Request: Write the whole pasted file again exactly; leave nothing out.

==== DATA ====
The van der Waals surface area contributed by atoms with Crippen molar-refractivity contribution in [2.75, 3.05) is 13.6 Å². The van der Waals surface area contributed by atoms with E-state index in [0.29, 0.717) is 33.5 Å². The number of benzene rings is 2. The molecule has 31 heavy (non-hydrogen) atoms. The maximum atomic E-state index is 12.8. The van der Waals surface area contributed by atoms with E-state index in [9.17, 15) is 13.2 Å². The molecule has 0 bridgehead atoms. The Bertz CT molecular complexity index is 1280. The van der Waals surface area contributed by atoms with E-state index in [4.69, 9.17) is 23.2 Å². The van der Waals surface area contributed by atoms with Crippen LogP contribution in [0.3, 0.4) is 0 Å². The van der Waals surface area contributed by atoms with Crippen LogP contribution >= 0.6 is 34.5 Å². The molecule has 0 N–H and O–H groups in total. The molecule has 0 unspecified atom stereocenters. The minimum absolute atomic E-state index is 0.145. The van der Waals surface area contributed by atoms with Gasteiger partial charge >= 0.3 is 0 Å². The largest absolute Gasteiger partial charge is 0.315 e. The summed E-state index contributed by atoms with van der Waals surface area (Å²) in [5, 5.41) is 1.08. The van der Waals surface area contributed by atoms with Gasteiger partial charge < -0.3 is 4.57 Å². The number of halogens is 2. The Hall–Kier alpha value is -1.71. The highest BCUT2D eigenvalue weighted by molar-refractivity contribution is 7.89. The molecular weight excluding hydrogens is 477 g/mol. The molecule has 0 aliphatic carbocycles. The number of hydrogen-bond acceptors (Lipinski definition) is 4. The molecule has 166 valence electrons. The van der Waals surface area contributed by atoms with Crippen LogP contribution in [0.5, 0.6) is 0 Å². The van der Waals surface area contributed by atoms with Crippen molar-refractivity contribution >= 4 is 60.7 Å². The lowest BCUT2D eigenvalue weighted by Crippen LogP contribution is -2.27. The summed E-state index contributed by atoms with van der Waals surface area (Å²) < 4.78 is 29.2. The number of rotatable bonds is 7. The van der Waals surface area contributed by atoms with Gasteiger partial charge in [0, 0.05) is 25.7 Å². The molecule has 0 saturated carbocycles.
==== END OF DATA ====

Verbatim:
The van der Waals surface area contributed by atoms with Crippen molar-refractivity contribution in [2.75, 3.05) is 13.6 Å². The van der Waals surface area contributed by atoms with E-state index in [0.29, 0.717) is 33.5 Å². The number of benzene rings is 2. The molecule has 31 heavy (non-hydrogen) atoms. The maximum atomic E-state index is 12.8. The van der Waals surface area contributed by atoms with E-state index in [9.17, 15) is 13.2 Å². The molecule has 0 bridgehead atoms. The Bertz CT molecular complexity index is 1280. The van der Waals surface area contributed by atoms with E-state index in [4.69, 9.17) is 23.2 Å². The van der Waals surface area contributed by atoms with Crippen LogP contribution in [0.3, 0.4) is 0 Å². The van der Waals surface area contributed by atoms with Crippen LogP contribution >= 0.6 is 34.5 Å². The molecule has 0 N–H and O–H groups in total. The molecule has 0 unspecified atom stereocenters. The minimum absolute atomic E-state index is 0.145. The van der Waals surface area contributed by atoms with Gasteiger partial charge >= 0.3 is 0 Å². The largest absolute Gasteiger partial charge is 0.315 e. The summed E-state index contributed by atoms with van der Waals surface area (Å²) in [5, 5.41) is 1.08. The van der Waals surface area contributed by atoms with Gasteiger partial charge < -0.3 is 4.57 Å². The number of halogens is 2. The Hall–Kier alpha value is -1.71. The highest BCUT2D eigenvalue weighted by molar-refractivity contribution is 7.89. The molecular weight excluding hydrogens is 477 g/mol. The molecule has 0 aliphatic carbocycles. The number of hydrogen-bond acceptors (Lipinski definition) is 4. The molecule has 166 valence electrons. The van der Waals surface area contributed by atoms with Crippen LogP contribution in [0.5, 0.6) is 0 Å². The van der Waals surface area contributed by atoms with Crippen molar-refractivity contribution >= 4 is 60.7 Å². The lowest BCUT2D eigenvalue weighted by Crippen LogP contribution is -2.27. The summed E-state index contributed by atoms with van der Waals surface area (Å²) < 4.78 is 29.2. The number of rotatable bonds is 7. The van der Waals surface area contributed by atoms with Gasteiger partial charge in [0, 0.05) is 25.7 Å². The molecule has 0 saturated carbocycles.